And the Germans held him, I think, for two weeks. They had a great admiration for this lad. They did not understand what this was. Generally they hanged people publicly and insisted that the Jews should come to watch this spectacle. But they hanged Harry at dawn, during the curfew, for they were afraid, for they had witnessed in him something superhuman.

Presiding Judge: Dr. Servatius, do you have any questions?

Dr. Servatius: I have no questions.

Judge Raveh: How old were you when the War broke out?

Witness Masia: I was 17 years old.

Judge Halevi: You said that the Poles in your district declared that they were Volksdeutsche?

Witness Masia: Many of the Poles declared that they were Volksdeutsche. They were close to the border, and this was near Silesia, but the majority were not Volksdeutsche - they had no connection with Germany, and did not even know one word of German. But it was easier to be a Volksdeutscher. Food rations were larger, their conditions were better, they were able to receive part of the plundered property.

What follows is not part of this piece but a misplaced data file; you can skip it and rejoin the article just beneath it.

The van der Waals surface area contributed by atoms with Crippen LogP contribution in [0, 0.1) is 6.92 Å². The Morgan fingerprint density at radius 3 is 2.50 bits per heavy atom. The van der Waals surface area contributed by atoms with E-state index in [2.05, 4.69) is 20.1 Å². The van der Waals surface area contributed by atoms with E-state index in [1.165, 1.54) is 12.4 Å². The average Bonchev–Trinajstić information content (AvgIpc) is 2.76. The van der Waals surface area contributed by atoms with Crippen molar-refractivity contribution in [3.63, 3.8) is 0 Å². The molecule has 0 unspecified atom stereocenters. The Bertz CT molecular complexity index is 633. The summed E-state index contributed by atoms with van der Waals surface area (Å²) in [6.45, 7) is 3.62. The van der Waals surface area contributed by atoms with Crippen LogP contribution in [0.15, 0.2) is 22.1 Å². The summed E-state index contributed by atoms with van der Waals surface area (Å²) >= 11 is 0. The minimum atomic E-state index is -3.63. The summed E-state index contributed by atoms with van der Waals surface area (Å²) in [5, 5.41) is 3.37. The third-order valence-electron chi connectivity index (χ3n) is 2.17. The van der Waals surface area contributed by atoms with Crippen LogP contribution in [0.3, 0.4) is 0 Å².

Presiding Judge: Thank you, Mrs. Masia, you have completed your evidence.

Attorney General: I call Dr. Dworzecki.

[The witness is sworn.]

Presiding Judge: What is your full name?

Witness: Meir Mark Dworzecki.

Presiding Judge: Doctor?

Witness Dworzecki: Yes.

Attorney General: Are you a medical doctor by profession?

Witness Dworzecki: Yes.

Q. You work at Kupat Holim in Tel Aviv?

A. Yes.

Q. What is your address?

A. 89 Rehov Dizengoff, Tel Aviv.

Q. Do you also engage in research and lecture on the Holocaust?

A. Yes, at Bar-Ilan University, on the history of the Holocaust.

Q. In this trial I would ask you to describe what you experienced, what you saw with your own eyes and heard with your own ears, and not what became known to you as a result of your research. At the time of the War you were in Vilna?

A. Yes.